Brazil’s New Internet Law Could Broadly Impact Online Privacy and Data Handling Practices

Brazil’s New Internet Law Could Broadly Impact Online Privacy and Data Handling Practices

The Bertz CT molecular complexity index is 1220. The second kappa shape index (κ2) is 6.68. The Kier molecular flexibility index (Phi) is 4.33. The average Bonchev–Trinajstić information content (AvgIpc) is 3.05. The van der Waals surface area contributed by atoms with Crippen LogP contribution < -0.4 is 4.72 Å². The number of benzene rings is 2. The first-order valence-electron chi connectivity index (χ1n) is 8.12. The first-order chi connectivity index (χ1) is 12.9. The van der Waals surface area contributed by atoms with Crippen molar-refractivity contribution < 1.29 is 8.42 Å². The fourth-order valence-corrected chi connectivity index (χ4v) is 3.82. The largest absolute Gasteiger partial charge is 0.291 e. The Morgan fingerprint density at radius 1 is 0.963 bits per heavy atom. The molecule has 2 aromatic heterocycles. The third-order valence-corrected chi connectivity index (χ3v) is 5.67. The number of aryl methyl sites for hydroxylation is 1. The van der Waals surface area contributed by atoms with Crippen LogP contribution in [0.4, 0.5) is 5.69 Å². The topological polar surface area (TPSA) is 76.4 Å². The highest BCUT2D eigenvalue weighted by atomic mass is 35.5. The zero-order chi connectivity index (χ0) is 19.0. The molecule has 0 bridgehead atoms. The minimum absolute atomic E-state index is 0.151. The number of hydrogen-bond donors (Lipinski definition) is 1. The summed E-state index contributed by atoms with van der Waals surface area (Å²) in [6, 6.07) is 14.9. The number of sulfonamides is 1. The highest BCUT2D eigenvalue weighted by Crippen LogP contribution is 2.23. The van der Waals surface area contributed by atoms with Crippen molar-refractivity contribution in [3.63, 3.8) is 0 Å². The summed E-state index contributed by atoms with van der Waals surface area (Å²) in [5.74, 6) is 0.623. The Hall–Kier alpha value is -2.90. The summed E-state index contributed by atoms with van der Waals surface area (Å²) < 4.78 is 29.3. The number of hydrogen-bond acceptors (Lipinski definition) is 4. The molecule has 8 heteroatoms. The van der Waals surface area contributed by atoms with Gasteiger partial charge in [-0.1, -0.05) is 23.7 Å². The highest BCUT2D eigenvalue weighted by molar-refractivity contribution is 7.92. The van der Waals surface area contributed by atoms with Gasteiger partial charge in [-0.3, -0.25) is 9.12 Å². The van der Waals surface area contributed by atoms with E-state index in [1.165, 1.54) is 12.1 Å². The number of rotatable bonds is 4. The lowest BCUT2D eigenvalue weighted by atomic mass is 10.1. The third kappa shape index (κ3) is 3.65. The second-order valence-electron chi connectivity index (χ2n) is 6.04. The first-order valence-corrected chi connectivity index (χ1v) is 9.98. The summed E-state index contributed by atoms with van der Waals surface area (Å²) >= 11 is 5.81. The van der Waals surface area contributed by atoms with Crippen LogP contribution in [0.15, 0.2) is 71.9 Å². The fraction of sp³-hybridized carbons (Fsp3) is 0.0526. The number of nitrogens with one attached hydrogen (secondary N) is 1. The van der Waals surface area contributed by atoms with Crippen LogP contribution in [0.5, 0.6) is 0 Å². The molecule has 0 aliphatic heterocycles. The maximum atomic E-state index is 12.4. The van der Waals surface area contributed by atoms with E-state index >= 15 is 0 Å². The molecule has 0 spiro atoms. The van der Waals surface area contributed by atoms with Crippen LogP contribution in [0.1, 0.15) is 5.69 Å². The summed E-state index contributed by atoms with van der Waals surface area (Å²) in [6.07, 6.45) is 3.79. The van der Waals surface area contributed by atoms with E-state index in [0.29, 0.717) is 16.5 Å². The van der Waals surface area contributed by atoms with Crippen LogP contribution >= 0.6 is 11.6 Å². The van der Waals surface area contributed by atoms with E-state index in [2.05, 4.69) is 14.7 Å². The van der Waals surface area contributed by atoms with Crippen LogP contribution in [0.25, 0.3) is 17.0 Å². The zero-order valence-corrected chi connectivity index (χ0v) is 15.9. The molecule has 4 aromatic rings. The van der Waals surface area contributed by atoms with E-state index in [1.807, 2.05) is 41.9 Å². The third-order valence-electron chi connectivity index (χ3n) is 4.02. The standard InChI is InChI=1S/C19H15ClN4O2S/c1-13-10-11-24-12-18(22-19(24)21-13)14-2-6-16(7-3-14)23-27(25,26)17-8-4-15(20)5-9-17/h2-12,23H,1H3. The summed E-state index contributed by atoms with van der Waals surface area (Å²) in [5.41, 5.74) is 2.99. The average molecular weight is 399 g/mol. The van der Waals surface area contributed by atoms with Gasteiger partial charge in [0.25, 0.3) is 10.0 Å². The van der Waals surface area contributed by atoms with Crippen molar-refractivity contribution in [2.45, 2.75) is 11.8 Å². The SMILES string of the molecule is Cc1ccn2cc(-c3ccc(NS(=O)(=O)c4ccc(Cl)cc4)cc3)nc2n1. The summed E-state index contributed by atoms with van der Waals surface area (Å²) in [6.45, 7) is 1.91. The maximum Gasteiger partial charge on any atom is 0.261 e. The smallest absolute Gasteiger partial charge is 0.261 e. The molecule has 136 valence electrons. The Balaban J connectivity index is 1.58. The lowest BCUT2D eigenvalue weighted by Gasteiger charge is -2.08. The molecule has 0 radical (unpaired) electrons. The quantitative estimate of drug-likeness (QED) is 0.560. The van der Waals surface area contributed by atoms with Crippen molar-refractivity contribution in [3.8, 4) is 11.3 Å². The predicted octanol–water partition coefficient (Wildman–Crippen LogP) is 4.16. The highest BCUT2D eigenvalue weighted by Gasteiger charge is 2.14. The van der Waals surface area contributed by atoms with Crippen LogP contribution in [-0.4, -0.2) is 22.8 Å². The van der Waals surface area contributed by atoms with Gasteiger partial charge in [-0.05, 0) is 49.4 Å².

Internet service providers, social media websites, search engines, and other online companies hosting user-generated content that do business in Brazil or collect information online from Brazilian consumers should be aware of the "Marco Civil da Internet," or Brazilian Internet Law, that takes effect 23 June 2014. As detailed in an alert published by attorneys from the Hogan Lovells Washington, D.C., São Paulo, and Rio de Janeiro offices, While Brazil still does not have a comprehensive privacy law, the Brazilian Internet Law contains privacy requirements that broadly restrict these companies from the sharing of users’ personal information, their communications, and certain online logging data. Covered companies will, however, be required to retain Web logs for a period of time and protect the user-related information they hold. The Brazilian Internet Law also incorporates an approach to liability for Internet companies hosting third-party user-generated content that is analogous to section 230 of the Communications Decency Act in the United States ). Specifically, under the Brazilian Internet Law, an Internet company will not be liable for user-generated content posted on its service unless it ignores a judicial order to remove content. Notably, the Brazilian Internet Law does not include the original proposal (driven by political pressures in the wake of the Edward Snowden disclosures) of a mandatory Brazilian cloud for storage of Brazilian users’ data. However, the new law does embrace a broad concept of Brazilian government jurisdiction over online companies that collect or use Brazilian users’ data, even for companies located outside of Brazil. Finally, the new law more broadly impacts Internet policy in Brazil, embracing net neutrality and increased Internet access for Brazilians. For a detailed alert on the new law authored by Isabel Costa Carvalho, Claudette M. Christian, Timothy P. Tobin, and Arthur Rodrigues do Amaral, click here.

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